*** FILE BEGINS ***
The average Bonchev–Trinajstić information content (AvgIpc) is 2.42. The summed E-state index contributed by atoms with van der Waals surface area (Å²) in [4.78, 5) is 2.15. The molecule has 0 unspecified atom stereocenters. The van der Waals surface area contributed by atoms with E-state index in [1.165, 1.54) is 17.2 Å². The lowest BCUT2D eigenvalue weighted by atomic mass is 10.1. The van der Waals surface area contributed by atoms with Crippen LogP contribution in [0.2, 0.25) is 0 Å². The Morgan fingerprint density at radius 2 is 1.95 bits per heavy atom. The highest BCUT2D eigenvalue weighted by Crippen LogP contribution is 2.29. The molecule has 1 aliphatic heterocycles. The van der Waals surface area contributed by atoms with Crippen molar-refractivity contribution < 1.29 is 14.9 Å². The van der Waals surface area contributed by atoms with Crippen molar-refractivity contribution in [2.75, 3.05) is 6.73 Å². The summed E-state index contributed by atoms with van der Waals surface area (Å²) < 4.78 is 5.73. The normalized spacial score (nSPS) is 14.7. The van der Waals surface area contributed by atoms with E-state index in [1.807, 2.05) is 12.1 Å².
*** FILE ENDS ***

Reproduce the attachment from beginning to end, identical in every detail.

The average Bonchev–Trinajstić information content (AvgIpc) is 2.42. The summed E-state index contributed by atoms with van der Waals surface area (Å²) in [4.78, 5) is 2.15. The molecule has 0 unspecified atom stereocenters. The van der Waals surface area contributed by atoms with E-state index in [1.165, 1.54) is 17.2 Å². The lowest BCUT2D eigenvalue weighted by atomic mass is 10.1. The van der Waals surface area contributed by atoms with Crippen LogP contribution in [0.2, 0.25) is 0 Å². The Morgan fingerprint density at radius 2 is 1.95 bits per heavy atom. The highest BCUT2D eigenvalue weighted by Crippen LogP contribution is 2.29. The molecule has 1 aliphatic heterocycles. The van der Waals surface area contributed by atoms with Crippen molar-refractivity contribution < 1.29 is 14.9 Å². The van der Waals surface area contributed by atoms with Crippen molar-refractivity contribution in [2.75, 3.05) is 6.73 Å². The summed E-state index contributed by atoms with van der Waals surface area (Å²) < 4.78 is 5.73. The normalized spacial score (nSPS) is 14.7. The van der Waals surface area contributed by atoms with E-state index in [1.807, 2.05) is 12.1 Å².